Almost 30 years ago it was all fanfare and celebration as state dignitaries paraded across the 4.3-mile-long new bridge in a caravan of antique cars to mark the completion of the three-lane westbound Chesapeake Bay Bridge span.
Curious motorists and beach-goers stacked up traffic for miles that first weekend in late June 1973, anxious to glimpse the graceful curve of concrete and steel that, with its older two-lane sister span, would speed 7 million vehicles to and from Ocean City and other Eastern Shore destinations that year.
Now, as work crews are beginning a $45 million overhaul of the worn-out 38-foot-wide roadway, the mood among transportation officials, truckers, tourists and an ever-growing number of Eastern Shore commuters is something like grim resignation in the face of a project that will take four years.
The problem is simple: The concrete and steel that make up the bridge roadway simply don't last much longer than three decades.
The trick, say Maryland Transportation Authority officials, is getting the job done in the middle of 24 million or so vehicles that will cross the twin spans this year - almost four times as many as when the westbound span opened. That, says project manager Mitchell Rubin, means throwing out conventional construction methods.
If there is a way to make life difficult for work crews, he says, this job has it.
"This one is unique, it's especially difficult because it's 180 degrees different from our normal schedule," says Rubin, directing the work for the employee-owned construction giant, Cianbro Corp. "Normally, most of our work is going to get done in the spring, summer and fall. On this one, because of the beach traffic, it's exactly the opposite; we'll be very limited during the summer."
The two-phase project is an extensive undertaking requiring more than 33 million pounds of concrete, all reinforced with 1.5 million pounds of steel rods. Equal amounts of concrete and steel have to be milled, sawed and jack-hammered, then hauled away.
And that's not counting another 5.5 million pounds of new steel as the bridge's railings are repaired or replaced.
As a bonus, engineers are designing an alternative to the tricky steel wind grates at the top of the span that make many motorists skittish, especially in wet weather.
The next couple months should be fairly easy, says Rubin, but the restrictions stiffen as summer approaches.
The center lane can remain closed until April 15, and workers are allowed to intermittently close other lanes during the day until May 15 - changes that have slowed traffic during peak periods.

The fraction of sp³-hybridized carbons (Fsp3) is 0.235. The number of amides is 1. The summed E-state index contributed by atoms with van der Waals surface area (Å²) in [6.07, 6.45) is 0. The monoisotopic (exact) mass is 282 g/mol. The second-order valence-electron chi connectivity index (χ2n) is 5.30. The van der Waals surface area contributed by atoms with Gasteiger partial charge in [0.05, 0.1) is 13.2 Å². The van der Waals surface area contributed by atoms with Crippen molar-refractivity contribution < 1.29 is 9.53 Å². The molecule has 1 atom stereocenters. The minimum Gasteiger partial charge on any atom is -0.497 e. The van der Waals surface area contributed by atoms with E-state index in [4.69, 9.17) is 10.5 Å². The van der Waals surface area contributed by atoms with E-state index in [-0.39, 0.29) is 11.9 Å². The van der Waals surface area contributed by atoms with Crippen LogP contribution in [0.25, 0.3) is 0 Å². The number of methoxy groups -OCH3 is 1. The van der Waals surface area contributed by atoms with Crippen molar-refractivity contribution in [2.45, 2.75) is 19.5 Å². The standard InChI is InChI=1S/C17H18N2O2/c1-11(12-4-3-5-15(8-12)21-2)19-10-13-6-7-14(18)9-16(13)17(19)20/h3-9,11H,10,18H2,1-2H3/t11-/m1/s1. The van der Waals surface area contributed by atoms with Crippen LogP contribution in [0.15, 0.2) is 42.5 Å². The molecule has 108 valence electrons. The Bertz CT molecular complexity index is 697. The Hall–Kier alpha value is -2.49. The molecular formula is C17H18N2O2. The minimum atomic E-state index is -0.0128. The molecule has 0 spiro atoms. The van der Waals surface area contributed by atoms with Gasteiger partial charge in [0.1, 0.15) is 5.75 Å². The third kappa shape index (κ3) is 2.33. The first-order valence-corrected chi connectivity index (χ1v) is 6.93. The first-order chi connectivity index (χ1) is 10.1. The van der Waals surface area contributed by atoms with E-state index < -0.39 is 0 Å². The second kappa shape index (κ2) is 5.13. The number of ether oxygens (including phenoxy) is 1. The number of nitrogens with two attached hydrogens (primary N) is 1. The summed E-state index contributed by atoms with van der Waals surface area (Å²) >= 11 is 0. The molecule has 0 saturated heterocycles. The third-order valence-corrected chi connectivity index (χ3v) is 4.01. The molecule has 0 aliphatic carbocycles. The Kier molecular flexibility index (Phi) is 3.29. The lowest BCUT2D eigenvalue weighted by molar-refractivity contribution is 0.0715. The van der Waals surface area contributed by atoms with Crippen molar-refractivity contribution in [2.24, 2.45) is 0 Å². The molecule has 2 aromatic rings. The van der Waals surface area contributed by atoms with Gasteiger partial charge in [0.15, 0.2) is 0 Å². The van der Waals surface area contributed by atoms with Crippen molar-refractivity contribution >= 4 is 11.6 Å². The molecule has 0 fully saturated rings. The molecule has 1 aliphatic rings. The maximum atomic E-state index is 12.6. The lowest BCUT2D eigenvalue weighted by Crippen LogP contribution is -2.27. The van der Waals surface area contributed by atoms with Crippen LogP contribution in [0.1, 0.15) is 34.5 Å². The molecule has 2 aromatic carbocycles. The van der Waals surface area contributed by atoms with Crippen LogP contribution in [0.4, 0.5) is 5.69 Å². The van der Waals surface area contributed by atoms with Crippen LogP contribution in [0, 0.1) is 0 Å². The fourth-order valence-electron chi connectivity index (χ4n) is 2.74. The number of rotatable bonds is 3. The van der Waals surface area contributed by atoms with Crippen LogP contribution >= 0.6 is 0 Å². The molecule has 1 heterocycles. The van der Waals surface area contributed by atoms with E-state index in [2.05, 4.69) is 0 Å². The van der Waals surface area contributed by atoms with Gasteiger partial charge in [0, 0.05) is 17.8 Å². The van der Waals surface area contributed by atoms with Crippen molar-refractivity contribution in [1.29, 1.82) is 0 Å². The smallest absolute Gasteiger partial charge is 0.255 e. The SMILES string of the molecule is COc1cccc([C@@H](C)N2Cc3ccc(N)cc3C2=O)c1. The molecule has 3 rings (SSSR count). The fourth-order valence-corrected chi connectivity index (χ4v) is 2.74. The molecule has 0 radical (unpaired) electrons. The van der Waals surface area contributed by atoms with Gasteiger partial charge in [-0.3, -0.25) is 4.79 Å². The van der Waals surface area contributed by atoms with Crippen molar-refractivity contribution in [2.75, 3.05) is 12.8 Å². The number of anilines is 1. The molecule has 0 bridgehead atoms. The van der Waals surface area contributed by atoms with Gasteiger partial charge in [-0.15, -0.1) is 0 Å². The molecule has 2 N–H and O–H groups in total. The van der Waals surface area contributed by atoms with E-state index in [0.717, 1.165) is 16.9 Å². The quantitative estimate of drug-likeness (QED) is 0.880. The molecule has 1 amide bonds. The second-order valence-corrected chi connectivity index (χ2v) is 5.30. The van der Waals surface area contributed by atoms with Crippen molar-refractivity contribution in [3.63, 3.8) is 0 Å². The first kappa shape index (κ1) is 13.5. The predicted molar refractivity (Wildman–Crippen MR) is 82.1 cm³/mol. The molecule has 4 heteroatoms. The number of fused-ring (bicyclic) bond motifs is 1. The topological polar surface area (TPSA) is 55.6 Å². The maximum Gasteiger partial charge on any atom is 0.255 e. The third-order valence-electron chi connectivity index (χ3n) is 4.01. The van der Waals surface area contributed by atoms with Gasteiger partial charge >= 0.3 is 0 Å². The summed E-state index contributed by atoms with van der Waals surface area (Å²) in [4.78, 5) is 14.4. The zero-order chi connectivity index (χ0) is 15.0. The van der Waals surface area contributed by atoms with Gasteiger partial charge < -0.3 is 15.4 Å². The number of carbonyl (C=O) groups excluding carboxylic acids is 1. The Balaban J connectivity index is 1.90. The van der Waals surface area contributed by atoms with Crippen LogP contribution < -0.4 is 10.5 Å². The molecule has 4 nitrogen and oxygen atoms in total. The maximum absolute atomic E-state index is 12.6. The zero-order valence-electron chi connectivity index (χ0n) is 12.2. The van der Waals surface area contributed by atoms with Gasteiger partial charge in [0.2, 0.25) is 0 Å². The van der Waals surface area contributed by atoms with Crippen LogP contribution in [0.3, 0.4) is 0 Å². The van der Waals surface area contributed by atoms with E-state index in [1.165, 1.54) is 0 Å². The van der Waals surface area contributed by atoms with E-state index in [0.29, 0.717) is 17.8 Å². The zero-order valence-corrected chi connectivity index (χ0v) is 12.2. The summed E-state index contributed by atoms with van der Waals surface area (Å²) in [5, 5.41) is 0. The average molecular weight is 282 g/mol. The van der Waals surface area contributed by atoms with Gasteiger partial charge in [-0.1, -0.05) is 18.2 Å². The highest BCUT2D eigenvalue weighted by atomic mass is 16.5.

But once the tourist season kicks in on May 15, crews will be working only at night, 11 p.m. to 6 a.m., through Sept. 15. The contract prohibits weekend closures from Memorial Day to Labor Day, and all lanes must be kept open on holidays the rest of the year.
Already, night crews have been working under high-intensity lights 186 feet above the bay, closing two lanes at a time between the evening rush hour and 6 a.m.
If there was any doubt that the state means business about trying to limit inconveniences for motorists, the company will be hit with fines of $1,000 a minute if workers are late clearing barriers and opening lanes for the morning rush hour, a necessity because almost one-third of the vehicles using the bridges are driven by commuters.
"We've had a lot of brain power on this for a long time," says transportation authority spokeswoman Lori Vidil. "In terms of the scope of what the authority does, it's a big project," but not the agency's biggest by far. However, she added: "In terms of visibility, it's very big. This is the way to the beach."
The way the engineers look at it, the bridge is 123 separate spans, ranging from 60 feet to 1,600 feet long, all requiring repair or replacement of concrete and steel subject to corrosion from salt and weather and pounding from traffic that ranges from 3,500 to 4,000 vehicles an hour in peak periods.
"It's really a surgical kind of approach," says Umesh P. Murthy, deputy director of design for the MdTA's engineering division. "It's a matter of determining when you reach that end of useful life, where maintenance just isn't cost effective any more."
So far, workers have been using a $300,000 milling machine to grind away the first two inches of concrete decking in sections that can be rehabilitated, which will be replaced with two types of concrete.
In portions that need total deck replacement, high-powered saws with industrial diamond blades worth $2,000 apiece will slice through the seven-inch roadway, including deteriorated steel reinforcing rods that must be scrapped.
But first, workers must install 175,000 square feet of shielding deck pans 5 1/2 feet below the roadway. The deck pans will catch any debris and will later provide a surface for heaters that will help cure concrete poured under less than optimum conditions.